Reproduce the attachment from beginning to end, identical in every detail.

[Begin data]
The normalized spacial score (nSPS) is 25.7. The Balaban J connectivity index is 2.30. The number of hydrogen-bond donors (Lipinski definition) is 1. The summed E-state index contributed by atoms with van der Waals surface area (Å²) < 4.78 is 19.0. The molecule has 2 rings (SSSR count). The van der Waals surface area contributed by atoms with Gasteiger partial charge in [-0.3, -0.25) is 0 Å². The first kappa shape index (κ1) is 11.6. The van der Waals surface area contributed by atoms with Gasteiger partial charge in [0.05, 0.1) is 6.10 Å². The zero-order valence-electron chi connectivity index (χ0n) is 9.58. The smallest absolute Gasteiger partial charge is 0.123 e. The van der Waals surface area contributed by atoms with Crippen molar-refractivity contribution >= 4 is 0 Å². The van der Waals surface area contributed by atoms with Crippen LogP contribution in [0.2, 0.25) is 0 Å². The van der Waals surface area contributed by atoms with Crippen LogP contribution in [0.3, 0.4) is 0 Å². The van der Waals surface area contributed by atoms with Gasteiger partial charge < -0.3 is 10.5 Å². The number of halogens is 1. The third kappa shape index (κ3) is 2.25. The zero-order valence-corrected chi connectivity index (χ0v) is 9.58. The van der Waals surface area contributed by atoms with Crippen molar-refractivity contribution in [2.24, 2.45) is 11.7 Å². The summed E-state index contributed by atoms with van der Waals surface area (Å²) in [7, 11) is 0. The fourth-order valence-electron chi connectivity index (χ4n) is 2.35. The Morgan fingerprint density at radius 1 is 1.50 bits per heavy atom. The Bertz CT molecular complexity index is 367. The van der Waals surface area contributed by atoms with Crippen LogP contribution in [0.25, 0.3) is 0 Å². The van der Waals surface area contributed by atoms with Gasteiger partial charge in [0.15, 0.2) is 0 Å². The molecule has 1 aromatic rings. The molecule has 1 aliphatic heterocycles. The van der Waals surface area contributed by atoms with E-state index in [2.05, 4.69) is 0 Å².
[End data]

The normalized spacial score (nSPS) is 25.7. The Balaban J connectivity index is 2.30. The number of hydrogen-bond donors (Lipinski definition) is 1. The summed E-state index contributed by atoms with van der Waals surface area (Å²) < 4.78 is 19.0. The molecule has 2 rings (SSSR count). The van der Waals surface area contributed by atoms with Gasteiger partial charge in [-0.3, -0.25) is 0 Å². The first kappa shape index (κ1) is 11.6. The van der Waals surface area contributed by atoms with Gasteiger partial charge in [0.05, 0.1) is 6.10 Å². The zero-order valence-electron chi connectivity index (χ0n) is 9.58. The smallest absolute Gasteiger partial charge is 0.123 e. The van der Waals surface area contributed by atoms with Crippen molar-refractivity contribution >= 4 is 0 Å². The van der Waals surface area contributed by atoms with Crippen LogP contribution in [0.2, 0.25) is 0 Å². The van der Waals surface area contributed by atoms with Crippen LogP contribution in [0.3, 0.4) is 0 Å². The van der Waals surface area contributed by atoms with Gasteiger partial charge < -0.3 is 10.5 Å². The number of halogens is 1. The third kappa shape index (κ3) is 2.25. The zero-order valence-corrected chi connectivity index (χ0v) is 9.58. The van der Waals surface area contributed by atoms with Crippen molar-refractivity contribution in [2.24, 2.45) is 11.7 Å². The summed E-state index contributed by atoms with van der Waals surface area (Å²) in [7, 11) is 0. The fourth-order valence-electron chi connectivity index (χ4n) is 2.35. The Morgan fingerprint density at radius 1 is 1.50 bits per heavy atom. The Bertz CT molecular complexity index is 367. The van der Waals surface area contributed by atoms with Crippen LogP contribution in [0.25, 0.3) is 0 Å². The van der Waals surface area contributed by atoms with Gasteiger partial charge in [0.15, 0.2) is 0 Å². The molecule has 1 aromatic rings. The molecule has 1 aliphatic heterocycles. The van der Waals surface area contributed by atoms with E-state index in [2.05, 4.69) is 0 Å².